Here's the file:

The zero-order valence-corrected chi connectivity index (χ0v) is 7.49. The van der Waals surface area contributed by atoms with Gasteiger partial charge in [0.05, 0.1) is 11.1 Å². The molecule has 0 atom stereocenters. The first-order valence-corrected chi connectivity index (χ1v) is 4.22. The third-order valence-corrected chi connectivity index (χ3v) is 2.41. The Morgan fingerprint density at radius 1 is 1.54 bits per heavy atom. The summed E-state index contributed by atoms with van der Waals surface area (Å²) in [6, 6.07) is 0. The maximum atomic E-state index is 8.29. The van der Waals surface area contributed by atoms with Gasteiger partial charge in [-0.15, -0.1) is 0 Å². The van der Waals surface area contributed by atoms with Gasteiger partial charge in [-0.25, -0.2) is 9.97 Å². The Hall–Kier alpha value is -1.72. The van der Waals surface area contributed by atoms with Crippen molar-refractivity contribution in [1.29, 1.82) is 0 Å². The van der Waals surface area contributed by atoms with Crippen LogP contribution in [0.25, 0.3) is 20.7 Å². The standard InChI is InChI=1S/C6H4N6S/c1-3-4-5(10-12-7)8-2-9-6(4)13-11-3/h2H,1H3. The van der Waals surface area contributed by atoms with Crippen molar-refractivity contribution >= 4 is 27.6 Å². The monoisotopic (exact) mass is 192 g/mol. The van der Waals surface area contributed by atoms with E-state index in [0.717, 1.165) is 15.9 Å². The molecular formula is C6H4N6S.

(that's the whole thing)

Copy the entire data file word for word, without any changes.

The zero-order valence-corrected chi connectivity index (χ0v) is 7.49. The van der Waals surface area contributed by atoms with Gasteiger partial charge in [0.05, 0.1) is 11.1 Å². The molecule has 0 atom stereocenters. The first-order valence-corrected chi connectivity index (χ1v) is 4.22. The third-order valence-corrected chi connectivity index (χ3v) is 2.41. The Morgan fingerprint density at radius 1 is 1.54 bits per heavy atom. The summed E-state index contributed by atoms with van der Waals surface area (Å²) in [6, 6.07) is 0. The maximum atomic E-state index is 8.29. The van der Waals surface area contributed by atoms with Gasteiger partial charge in [-0.15, -0.1) is 0 Å². The van der Waals surface area contributed by atoms with Gasteiger partial charge in [-0.25, -0.2) is 9.97 Å². The Hall–Kier alpha value is -1.72. The van der Waals surface area contributed by atoms with Crippen molar-refractivity contribution in [1.29, 1.82) is 0 Å². The van der Waals surface area contributed by atoms with Crippen LogP contribution in [0.25, 0.3) is 20.7 Å². The standard InChI is InChI=1S/C6H4N6S/c1-3-4-5(10-12-7)8-2-9-6(4)13-11-3/h2H,1H3. The van der Waals surface area contributed by atoms with Crippen molar-refractivity contribution >= 4 is 27.6 Å². The monoisotopic (exact) mass is 192 g/mol. The van der Waals surface area contributed by atoms with E-state index in [0.717, 1.165) is 15.9 Å². The molecular formula is C6H4N6S.